Tipografia Deliziosa: Louise Fili
It wouldn’t be a shock if Louise Fili were a little arrogant. She runs a successful New York City design studio, she’s the author of many books, and she’s been showered with medals by the Art Directors Club and AIGA. But far from cocky, Fili is almost humble, and she’s eager to share what she’s learned. Recently, she talked to Create about her inspiration, her process, her clients, and what she’s learned during her career.
“My favorite period is the 1920s or 1930s,” Fili says, “It just speaks to me. The typography especially is so stylish and sexy. The combination of bold san serif letterforms with beautiful upright scripts — I never get tired of it. It was all hand-lettered; they just made it up as they went along. Every time I go to a flea market I find examples, and they still surprise me.”
These vintage finds are the touch point for Louise’s own hand-drawn letters, which she has created for everything from book jackets to food packaging and restaurant identities.
“Usually, the way I design is to sit down with a tracing pad,” she explains. “When I was art director for Pantheon, I would write the title over and over again. I let the words speak to me. It would start out rough and loose and then turn into something more specific.” (Fili’s approach worked: her book covers won awards and drove sales. She would be responsible for more than 2,000 covers before she left to start her own studio.)
Her process is similar when designing logos. “I write out the name and see what kind of type treatment it wants to be. I like that exercise because it’s more personal.”
The personal connection is important to Fili, who prefers to work with smaller companies. “If I can’t communicate directly with the decision makers, I don’t take the job. When it’s design by committee, what are the chances they’ll agree with what you say? I can make eye contact with clients. It’s a much more effective way to design.”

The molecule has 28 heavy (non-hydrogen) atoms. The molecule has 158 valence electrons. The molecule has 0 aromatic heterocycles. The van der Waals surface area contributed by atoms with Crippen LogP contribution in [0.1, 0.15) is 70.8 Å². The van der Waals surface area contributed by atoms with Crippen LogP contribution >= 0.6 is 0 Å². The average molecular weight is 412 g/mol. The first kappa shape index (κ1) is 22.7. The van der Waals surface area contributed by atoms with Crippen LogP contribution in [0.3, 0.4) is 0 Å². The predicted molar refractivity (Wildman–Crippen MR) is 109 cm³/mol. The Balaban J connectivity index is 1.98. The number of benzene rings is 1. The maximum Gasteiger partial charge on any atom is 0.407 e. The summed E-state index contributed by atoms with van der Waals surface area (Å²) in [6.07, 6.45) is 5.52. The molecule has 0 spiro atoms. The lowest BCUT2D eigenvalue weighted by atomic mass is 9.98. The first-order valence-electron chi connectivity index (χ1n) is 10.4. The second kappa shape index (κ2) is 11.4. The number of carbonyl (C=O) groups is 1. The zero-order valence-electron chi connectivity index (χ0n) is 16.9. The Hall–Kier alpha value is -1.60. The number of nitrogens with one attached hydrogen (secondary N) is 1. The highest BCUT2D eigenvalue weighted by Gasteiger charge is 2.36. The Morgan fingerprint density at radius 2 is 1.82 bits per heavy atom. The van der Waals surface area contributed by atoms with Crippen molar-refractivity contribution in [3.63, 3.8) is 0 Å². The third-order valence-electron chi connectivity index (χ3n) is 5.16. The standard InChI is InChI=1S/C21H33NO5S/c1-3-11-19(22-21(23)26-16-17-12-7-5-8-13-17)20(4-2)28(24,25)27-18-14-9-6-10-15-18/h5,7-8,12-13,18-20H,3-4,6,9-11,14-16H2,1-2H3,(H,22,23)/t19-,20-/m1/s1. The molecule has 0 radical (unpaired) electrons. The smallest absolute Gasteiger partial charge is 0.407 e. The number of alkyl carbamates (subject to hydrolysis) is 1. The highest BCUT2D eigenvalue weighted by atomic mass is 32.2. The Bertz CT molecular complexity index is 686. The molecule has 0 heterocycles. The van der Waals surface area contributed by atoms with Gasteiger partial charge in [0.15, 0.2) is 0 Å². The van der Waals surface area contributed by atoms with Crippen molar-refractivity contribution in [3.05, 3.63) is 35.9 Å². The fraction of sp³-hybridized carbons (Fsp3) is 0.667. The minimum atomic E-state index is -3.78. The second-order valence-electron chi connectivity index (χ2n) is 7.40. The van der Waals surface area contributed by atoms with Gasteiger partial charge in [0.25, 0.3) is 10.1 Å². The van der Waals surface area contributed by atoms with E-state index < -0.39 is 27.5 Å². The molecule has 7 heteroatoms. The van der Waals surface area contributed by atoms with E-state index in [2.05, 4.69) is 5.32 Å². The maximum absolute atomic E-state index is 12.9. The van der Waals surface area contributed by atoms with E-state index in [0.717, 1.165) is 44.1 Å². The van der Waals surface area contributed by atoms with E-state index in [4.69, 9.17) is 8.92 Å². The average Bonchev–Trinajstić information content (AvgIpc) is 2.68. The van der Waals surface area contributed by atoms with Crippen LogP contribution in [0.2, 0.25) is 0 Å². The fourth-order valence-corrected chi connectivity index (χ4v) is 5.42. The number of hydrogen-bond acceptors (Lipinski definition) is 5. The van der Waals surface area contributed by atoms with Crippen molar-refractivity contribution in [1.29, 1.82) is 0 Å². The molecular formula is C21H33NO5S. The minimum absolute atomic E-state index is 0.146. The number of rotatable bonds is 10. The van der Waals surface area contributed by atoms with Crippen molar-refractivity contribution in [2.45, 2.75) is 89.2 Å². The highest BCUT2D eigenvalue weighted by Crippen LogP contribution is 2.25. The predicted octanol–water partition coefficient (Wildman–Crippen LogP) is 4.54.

If you eat out in New York, you can see Fili’s work at Artisanal, the Mermaid Inn, and Pearl Oyster Bar, among others. But some of her designs may be in your own home: Bartlett wines, Bonnie’s Jams, Dufour pastry dough, Late July crackers, Sarabeth spreadable fruit. Fili even redesigned the Good Housekeeping seal of approval.
Like the seal, most of her food packaging jobs are makeovers. “When they start out, they don’t have the budget or know-how to hire a real designer. A family friend might do the packaging,” she says. “That works for the first couple of years, but then they realize that the quality of the packaging design doesn’t measure up to quality of their product, and they come to me.”
Fili says that these clients tend to be nervous when they come in for makeovers. Paying a designer and reprinting labels, maybe even changing the shape of the packaging, are big investments. “They don’t know if it’s going to pay off. That’s why I show them before and after examples. Then clients get it.”
If she should reach an impasse with clients during the process, Fili uses another tactic. “Usually, the client can’t articulate their problem. I’ll ask them, ‘What are you afraid of?’ They’re always afraid of something. And then they’ll tell me and we’ll work it out.”
While it’s clear that Fili is good with clients, her favorite projects are the ones she does for herself. For decades, she has been photographing old signs in Italy and France. They were meant only for her own enjoyment and reference, but the photos transformed into Grafica della Strada: The Signs of Italy and Graphique de la Rue: The Signs of Paris. Good news for those of us who can’t get away to see these gems for ourselves.
WORDS OF WISDOM
Although I spoke to Louise for only an hour, I came away with a lot of advice any creative can use. For instance, who hasn’t had a client ask for a random design change (make it bigger, smaller, move it to the left, etc.)? When Fili gets those kinds of requests, she responds strategically: “I say, “Don’t tell me what to change. Tell me what you don’t like about the way it is now, and I’ll fix it.” Brilliant!
She learned a lot while at Pantheon. “I set ground rules. One art director would go into the editor with a stack of comps. She would realize the editor was in a bad mood, but she would still show him the whole stack. Of course, he would reject them. If someone’s in a bad mood, leave and review the work later.”
Some guidance is especially useful for new designers. “One, never depend on any one type of work or client,” she says. “And two, don’t just sit and wait for phone to ring. You have to come up with your own projects. It’s the only way you’ll find your own voice.”
Fili also gives advice to undergraduate and MFA students at the School of Visual arts. But if you can’t manage a semester-long commitment, there’s always her two-week masters workshop in typography. It’s every summer in Rome. Fantastico!